The US government's so-called 'war on terrorism' could have far-reaching consequences both real and unintended for the functional foods industry. The Bio-Terrorism Act is intended to minimise the risk of food being subjected to tampering or criminal or terrorist actions.
All manufacturers and distributors that export food ingredients, supplements and animal feed into the US face FDA registration and potential 30-day detention of adulterated products under the bill. Domestic companies also must register.
The registration process, which must be completed by December 2003, requires the owner, operator or agent in charge of a domestic or foreign facility to submit an application. Foreign facilities are defined as those that manufacture, process, pack or hold food to be exported to the US. Importers in the US will also have to register food-holding premises.
The procedure for the products themselves is not expected to be costly or intrusive—probably just filling out a one-page form detailing the products and ingredients to be shipped into the country, according to Anthony Young, partner in Piper Rudnick, a Washington, DC, law firm. But while it sounds simple, Young has some concerns.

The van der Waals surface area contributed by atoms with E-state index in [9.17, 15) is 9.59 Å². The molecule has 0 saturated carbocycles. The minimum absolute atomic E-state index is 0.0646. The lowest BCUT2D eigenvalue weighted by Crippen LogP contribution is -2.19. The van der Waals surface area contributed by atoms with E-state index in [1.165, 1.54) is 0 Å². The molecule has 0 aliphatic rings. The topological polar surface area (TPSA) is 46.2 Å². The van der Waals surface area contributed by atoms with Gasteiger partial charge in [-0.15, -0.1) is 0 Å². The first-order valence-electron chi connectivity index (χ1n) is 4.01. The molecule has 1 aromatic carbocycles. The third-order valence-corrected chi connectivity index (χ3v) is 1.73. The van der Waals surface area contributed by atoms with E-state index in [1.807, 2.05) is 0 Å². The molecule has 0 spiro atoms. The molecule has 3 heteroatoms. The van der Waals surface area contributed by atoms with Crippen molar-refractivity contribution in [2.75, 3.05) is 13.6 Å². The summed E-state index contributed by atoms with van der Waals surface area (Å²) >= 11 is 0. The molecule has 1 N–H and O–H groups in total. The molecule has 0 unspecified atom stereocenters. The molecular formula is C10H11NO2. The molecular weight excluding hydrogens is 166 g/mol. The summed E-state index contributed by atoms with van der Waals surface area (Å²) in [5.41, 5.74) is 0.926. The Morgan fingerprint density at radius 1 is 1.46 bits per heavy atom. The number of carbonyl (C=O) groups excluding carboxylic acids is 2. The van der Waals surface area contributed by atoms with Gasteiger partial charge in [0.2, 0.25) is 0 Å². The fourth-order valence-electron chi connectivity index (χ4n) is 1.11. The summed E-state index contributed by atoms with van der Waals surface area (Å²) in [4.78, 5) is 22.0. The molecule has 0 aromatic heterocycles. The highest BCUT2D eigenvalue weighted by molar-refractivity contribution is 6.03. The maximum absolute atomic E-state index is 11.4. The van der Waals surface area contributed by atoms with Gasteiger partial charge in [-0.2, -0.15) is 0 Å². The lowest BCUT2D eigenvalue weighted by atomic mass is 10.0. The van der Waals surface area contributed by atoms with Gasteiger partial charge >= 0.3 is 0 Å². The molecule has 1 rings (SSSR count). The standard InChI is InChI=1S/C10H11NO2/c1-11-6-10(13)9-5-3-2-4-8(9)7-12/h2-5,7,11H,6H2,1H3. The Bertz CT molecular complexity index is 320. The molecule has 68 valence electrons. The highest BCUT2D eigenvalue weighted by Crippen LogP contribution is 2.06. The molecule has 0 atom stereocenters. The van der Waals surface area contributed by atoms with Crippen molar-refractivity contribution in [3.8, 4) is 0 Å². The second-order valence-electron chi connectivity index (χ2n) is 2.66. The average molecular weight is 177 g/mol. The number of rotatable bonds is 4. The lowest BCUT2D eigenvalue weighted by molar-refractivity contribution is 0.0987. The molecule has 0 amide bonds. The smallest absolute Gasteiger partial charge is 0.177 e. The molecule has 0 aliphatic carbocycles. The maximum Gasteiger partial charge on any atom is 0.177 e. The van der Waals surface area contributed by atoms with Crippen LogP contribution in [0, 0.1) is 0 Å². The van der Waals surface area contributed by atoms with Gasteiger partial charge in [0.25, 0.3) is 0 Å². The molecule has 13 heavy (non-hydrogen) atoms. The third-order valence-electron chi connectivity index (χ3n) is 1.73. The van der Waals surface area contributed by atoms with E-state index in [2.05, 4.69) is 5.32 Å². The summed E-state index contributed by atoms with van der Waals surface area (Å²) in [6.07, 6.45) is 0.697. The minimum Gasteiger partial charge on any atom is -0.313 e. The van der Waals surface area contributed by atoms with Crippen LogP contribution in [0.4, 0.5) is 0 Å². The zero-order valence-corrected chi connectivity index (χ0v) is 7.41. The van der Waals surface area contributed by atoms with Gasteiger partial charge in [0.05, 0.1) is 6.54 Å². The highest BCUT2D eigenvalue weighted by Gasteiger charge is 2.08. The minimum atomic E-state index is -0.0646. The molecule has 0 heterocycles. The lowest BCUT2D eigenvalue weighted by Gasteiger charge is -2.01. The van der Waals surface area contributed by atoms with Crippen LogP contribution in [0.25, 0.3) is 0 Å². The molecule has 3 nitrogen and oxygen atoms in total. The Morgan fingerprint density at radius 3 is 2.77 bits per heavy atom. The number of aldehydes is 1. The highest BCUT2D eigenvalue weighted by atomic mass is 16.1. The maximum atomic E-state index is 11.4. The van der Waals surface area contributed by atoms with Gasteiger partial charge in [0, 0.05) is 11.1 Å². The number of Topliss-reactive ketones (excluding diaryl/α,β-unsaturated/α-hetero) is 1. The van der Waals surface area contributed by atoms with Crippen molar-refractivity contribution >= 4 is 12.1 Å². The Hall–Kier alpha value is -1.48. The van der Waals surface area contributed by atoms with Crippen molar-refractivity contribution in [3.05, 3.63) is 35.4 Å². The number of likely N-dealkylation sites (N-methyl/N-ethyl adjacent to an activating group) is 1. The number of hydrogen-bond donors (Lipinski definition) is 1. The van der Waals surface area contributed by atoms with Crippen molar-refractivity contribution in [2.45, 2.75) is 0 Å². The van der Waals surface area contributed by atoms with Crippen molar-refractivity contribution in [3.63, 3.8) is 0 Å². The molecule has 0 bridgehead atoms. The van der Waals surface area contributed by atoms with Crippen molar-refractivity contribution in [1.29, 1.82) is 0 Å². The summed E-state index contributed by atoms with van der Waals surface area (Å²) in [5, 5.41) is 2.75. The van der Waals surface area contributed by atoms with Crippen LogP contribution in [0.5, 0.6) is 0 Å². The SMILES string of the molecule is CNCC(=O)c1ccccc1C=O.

"It's going to be a problem because there may be a disruption of trade just by the sheer volume of notifications and the way they'll be handled," he said.
The most significant change is the FDA's new 'administrative detention authority,' which has never been directed toward the food or supplements industry before, although the pharmaceuticals industry has had to comply since 1972.
"This certainly expands FDA's inspection authority of records and product seizure authority—they call it 'administrative detention'," said Michael McGuffin, president of the American Herbal Products Association. "This language—which has no footnote whether anything's the result of terrorist activity—clearly gives FDA authority to look at paperwork if they have a reasonable belief a product has adverse health consequences. There is a concern the possibility of detention authority could be interpreted more broadly than Congress intended," he said.